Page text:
Tiny Plastic-Devouring Caterpillars Fighting Pollution
Non-biodegradable waste is no stranger to clogging up our oceans and landfills. There have been various plans to fight pollution in many different ways but none seem to stick, until now.
A tiny wax worm caterpillar seems just like an ordinary insect that may gross some people out, but now the spotlight is on them.
Christopher LeMoine, an associate professor and chair of biology at Brandon University in Canada, has found that these wax worm caterpillars are enriched with gut microbes that are crucial in the plastic breakdown process; this gut bacteria accelerates the degradation of polyethylene, a key ingredient in plastic which makes it harder to breakdown.
However, this is not an instant solution due to these wax worms still being categorized as a parasite in the beekeeping realm. They devour the wax from the honeycombs, causing destruction to hives.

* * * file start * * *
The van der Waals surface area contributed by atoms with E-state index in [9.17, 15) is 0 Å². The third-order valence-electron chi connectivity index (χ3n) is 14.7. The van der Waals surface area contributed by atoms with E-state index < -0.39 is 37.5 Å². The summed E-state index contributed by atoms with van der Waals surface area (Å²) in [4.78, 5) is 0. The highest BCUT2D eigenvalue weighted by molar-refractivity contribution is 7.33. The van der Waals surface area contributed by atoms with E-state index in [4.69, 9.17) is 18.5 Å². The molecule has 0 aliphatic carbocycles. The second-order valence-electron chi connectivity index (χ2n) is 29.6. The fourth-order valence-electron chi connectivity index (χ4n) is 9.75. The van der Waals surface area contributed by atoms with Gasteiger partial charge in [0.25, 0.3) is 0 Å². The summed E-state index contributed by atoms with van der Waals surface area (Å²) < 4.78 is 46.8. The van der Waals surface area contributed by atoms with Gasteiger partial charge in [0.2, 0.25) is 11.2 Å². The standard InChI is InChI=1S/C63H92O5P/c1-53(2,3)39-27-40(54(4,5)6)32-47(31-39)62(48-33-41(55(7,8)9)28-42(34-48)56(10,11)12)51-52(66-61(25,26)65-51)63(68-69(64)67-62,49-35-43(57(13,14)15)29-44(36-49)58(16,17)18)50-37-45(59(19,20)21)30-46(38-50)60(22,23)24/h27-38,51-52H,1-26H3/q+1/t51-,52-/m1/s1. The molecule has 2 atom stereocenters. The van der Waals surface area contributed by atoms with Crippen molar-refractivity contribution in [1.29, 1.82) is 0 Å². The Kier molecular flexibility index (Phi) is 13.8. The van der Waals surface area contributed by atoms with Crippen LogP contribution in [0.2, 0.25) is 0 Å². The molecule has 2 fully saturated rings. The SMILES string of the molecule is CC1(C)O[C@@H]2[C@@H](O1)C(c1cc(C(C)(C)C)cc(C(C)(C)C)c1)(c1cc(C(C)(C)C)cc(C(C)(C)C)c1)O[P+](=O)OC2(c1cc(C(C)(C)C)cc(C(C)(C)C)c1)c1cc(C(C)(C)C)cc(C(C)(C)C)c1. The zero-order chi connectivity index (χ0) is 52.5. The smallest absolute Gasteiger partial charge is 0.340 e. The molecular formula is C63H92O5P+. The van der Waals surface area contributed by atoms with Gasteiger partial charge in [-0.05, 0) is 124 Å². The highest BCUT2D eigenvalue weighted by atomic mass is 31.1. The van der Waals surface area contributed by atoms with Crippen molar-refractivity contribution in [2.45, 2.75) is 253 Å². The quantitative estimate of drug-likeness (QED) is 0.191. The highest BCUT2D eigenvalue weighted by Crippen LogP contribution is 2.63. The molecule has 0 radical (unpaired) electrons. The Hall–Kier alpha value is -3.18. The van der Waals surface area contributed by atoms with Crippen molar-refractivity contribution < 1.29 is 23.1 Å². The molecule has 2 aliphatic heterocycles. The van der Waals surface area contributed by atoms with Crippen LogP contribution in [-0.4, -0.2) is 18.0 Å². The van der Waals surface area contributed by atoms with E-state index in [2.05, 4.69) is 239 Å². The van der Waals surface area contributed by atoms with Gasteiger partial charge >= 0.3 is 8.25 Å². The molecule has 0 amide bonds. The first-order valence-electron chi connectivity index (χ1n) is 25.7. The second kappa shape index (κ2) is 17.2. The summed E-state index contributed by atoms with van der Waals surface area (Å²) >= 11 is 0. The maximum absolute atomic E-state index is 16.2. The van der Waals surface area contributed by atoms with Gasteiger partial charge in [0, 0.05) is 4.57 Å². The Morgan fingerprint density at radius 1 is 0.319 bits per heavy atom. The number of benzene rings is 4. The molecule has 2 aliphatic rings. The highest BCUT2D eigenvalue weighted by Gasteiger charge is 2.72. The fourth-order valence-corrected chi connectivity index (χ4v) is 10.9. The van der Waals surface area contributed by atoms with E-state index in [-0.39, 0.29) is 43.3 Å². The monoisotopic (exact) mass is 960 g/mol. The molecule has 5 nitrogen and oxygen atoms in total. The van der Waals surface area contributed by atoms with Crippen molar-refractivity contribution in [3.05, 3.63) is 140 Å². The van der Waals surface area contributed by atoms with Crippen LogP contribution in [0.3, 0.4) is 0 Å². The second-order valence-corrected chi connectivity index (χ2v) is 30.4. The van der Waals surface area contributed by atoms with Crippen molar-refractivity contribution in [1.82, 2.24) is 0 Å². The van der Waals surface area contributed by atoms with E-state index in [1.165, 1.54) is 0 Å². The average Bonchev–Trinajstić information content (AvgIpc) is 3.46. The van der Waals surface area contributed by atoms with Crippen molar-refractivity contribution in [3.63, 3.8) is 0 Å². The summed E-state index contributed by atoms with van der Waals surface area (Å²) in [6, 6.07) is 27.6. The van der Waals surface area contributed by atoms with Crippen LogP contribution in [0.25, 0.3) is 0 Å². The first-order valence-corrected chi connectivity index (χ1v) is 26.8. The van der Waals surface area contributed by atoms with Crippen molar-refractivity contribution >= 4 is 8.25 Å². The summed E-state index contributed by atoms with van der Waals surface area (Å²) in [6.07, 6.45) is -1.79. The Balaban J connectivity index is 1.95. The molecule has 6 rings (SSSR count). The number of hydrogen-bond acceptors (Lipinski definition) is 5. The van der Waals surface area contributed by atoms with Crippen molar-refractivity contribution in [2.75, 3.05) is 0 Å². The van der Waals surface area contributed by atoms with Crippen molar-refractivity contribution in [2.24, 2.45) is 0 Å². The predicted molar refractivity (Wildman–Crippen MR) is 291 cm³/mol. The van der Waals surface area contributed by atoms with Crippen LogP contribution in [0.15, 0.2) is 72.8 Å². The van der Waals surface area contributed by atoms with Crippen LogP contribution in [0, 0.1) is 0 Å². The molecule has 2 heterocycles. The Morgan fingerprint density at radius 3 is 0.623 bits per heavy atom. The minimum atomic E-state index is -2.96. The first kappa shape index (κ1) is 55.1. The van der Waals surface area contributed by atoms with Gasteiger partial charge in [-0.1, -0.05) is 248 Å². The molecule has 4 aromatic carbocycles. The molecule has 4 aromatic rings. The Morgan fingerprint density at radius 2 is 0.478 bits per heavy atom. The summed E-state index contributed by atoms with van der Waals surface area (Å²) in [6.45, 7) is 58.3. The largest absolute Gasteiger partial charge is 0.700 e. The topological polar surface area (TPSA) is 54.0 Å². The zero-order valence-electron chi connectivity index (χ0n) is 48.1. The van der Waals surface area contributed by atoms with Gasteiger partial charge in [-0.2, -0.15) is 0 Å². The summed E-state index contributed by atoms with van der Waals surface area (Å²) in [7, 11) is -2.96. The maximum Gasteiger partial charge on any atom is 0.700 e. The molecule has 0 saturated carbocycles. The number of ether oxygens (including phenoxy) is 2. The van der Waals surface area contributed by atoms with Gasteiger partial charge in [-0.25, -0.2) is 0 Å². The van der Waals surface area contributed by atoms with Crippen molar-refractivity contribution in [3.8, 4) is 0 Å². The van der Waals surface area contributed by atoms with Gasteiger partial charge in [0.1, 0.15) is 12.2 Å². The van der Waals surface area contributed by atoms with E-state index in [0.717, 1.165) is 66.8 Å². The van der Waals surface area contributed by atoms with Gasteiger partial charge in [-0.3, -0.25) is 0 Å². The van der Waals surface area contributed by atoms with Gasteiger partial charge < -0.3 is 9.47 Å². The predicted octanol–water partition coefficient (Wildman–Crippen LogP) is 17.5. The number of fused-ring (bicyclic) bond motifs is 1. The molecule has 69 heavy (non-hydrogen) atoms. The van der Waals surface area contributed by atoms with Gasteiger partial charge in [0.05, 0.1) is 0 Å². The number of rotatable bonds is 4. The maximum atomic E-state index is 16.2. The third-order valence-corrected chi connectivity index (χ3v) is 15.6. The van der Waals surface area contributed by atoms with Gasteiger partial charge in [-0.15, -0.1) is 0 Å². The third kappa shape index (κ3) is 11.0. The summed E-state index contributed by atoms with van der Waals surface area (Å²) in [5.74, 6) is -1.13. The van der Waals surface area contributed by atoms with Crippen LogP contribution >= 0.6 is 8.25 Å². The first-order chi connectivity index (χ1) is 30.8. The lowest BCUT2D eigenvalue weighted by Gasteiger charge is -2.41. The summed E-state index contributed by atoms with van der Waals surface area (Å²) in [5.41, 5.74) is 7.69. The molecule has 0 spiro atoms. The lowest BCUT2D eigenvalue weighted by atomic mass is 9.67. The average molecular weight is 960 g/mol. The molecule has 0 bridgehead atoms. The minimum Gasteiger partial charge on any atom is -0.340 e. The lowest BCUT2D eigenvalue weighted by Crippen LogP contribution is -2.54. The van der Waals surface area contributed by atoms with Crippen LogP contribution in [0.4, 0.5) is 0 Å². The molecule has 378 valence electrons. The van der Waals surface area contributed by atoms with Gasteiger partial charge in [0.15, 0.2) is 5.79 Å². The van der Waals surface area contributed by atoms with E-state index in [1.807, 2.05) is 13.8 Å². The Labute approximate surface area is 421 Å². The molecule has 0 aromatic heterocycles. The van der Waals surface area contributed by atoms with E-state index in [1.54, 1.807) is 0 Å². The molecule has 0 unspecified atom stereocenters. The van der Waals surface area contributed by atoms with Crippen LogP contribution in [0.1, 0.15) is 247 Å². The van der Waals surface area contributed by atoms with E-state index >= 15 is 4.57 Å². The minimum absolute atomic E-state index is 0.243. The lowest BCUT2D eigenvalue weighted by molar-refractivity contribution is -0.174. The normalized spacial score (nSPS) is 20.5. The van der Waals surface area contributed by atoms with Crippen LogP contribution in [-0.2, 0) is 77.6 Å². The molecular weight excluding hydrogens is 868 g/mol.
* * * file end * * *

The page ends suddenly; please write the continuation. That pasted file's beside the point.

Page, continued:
Their skills were stumbled upon accidentally by Federica Bertocchini, a scientist at the institute of Biomedicine and Biotechnology of Cantabria who also happens to be an amateur beekeeper in Spain. In 2017, she had extracted some of the pests from her beehives and placed them in a plastic bag, only later to find that these worms had eaten through the plastic leaving little holes.
She then decided to study them and observe how these tiny insects break down polyethylene. Bertocchini and her team found that these waxworms chomp and digest plastic bags at an alarming rate and faster than any other method known to scientists.
This is a great and monumental breakthrough not only for scientists but for the environment that is in need of cleansing from plastic waste. Just like any new discovery, there are always negative aspects that come with it, this one included. One issue that arose was how the toxic substances the caterpillars egest when fed plastic will be handled.
As research continues to shine a positive and bright light,
“There are still a few more puzzles to solve before this can be effectively used to solve our plastic problem,” LeMoines advises.
While their research advances, reducing plastic waste will keep the environment clean and healthy.